To get more information about our programmes, contact our academic coordinator Aiko at email@example.com. If you’re a counselor or a teacher interested in collaborating with our programme, contact Oliver, our outreach director at firstname.lastname@example.org.
What is the CCIR admission criteria?
What grade levels are the programmes designed for?
What if I don't have PSAT, SAT, or ACT scores yet?
We are standardized test optional in our admissions. As long as we can see your school transcripts, you’ll be fine.
What is the deadline to apply?
Can I apply for scholarships?
All applicants are automatically considered for the merited scholarships. If you face economic hardship and seek financial aid, please inform our Academic Coordinator at email@example.com and we can make arrangements to best accommodate your situation.
How should I prepare for my interview?
We definitely don’t want you to stress over the interview. While there is an evaluative dimension to our interviews, the primary purpose of these interviews is to get a sense of what you have already known about the subject and what your academic passions are. The interviews are all very casual and conversational in style—so just be prepared to come in prepared to chat about your academic interests.
How does the programme accommodate students who live in different time zones?
What do I do if I have technical difficulties during video conferencing?
Every video conferencing session will be hosted by a CCIR operations team member. You are welcome to raise the issue through chat at any time. You can also send an email to firstname.lastname@example.org, which is monitored at all times during active sessions.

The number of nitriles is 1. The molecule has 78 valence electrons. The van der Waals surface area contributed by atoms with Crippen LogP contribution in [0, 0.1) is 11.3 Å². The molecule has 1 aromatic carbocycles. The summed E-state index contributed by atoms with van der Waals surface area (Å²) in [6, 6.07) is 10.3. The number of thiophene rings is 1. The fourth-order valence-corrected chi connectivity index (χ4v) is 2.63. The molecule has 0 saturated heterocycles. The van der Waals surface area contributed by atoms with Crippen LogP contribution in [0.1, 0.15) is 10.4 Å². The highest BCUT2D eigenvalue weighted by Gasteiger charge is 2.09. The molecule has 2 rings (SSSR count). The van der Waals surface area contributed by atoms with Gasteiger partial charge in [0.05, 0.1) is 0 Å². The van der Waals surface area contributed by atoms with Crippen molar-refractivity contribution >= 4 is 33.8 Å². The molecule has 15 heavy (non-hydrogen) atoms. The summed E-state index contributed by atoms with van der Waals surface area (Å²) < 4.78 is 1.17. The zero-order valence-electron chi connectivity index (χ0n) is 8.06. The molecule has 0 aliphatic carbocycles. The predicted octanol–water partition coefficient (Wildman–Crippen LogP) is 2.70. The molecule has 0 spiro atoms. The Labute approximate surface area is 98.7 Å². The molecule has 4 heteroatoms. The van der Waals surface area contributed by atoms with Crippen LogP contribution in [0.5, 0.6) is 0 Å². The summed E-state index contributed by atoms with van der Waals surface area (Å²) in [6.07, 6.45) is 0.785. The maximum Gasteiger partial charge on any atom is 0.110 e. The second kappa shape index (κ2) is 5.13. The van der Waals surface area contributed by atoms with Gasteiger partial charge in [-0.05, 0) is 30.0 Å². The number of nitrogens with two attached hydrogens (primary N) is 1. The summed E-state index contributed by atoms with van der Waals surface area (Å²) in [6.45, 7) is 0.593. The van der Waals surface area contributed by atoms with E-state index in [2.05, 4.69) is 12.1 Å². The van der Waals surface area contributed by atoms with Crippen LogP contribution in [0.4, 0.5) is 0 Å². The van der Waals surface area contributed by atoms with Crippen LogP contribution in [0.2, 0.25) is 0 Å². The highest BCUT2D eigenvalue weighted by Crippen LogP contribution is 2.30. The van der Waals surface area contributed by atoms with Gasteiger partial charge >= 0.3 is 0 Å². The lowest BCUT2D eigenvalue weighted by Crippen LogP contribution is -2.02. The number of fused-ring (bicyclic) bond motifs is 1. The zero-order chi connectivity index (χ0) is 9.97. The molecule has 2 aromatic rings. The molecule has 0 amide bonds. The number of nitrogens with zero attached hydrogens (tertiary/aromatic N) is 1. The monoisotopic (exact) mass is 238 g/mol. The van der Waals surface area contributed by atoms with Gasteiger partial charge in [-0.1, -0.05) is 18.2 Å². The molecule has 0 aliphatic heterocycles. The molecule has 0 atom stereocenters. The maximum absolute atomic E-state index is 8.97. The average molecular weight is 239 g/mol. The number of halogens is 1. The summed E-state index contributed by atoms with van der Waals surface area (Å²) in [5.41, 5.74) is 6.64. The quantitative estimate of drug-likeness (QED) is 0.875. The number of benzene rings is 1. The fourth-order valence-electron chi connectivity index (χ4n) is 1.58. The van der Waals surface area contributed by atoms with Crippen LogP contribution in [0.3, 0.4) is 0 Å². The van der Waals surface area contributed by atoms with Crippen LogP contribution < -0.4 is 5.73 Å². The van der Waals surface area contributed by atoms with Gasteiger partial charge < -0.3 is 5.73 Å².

Will the lectures and TA sessions be recorded?
Yes. Every session will be recorded and made available after class. You can access them via an unlisted playlist on YouTube or your Learning Management System.
What kind of technology is required?
The only requirements are the Internet (Zoom or compatible browser), front-facing camera, and microphone. Some courses may require specific softwares to be installed. Your mentor and TA will do their best to help you install those softwares.
How demanding are the programmes?
How do I gather data for my projects?
Depending on your project, this may take a number of forms. Survey-based research is a definite possibility, for instance, in the social sciences. In other cases, we instead rely on existing data sets that are either open-source or that are requested from other researchers.
I am interested in science. How can I do a research project without accessing the lab?
In the age of big data, a growing amount of research in the sciences is actually conducted outside of the lab context. Large amounts of data already exist and what is needed is for researchers to mine that data for insights. Our mentors will teach you the skills and tools needed for scientific computing and data analysis.
What is the programme's approach to teaching and learning?
Our programmes ultimately all adopt a project-based learning methodology. However, the project-based methodology is supplemented by more traditional methods of lecturing and supervision wherever necessary. Worth highlighting is the supervision format of our teaching: this small group teaching style, based on critical peer-to-mentor and peer-to-peer interaction, is a Oxbridge hallmark and one that we have made central to our pedagogical methods.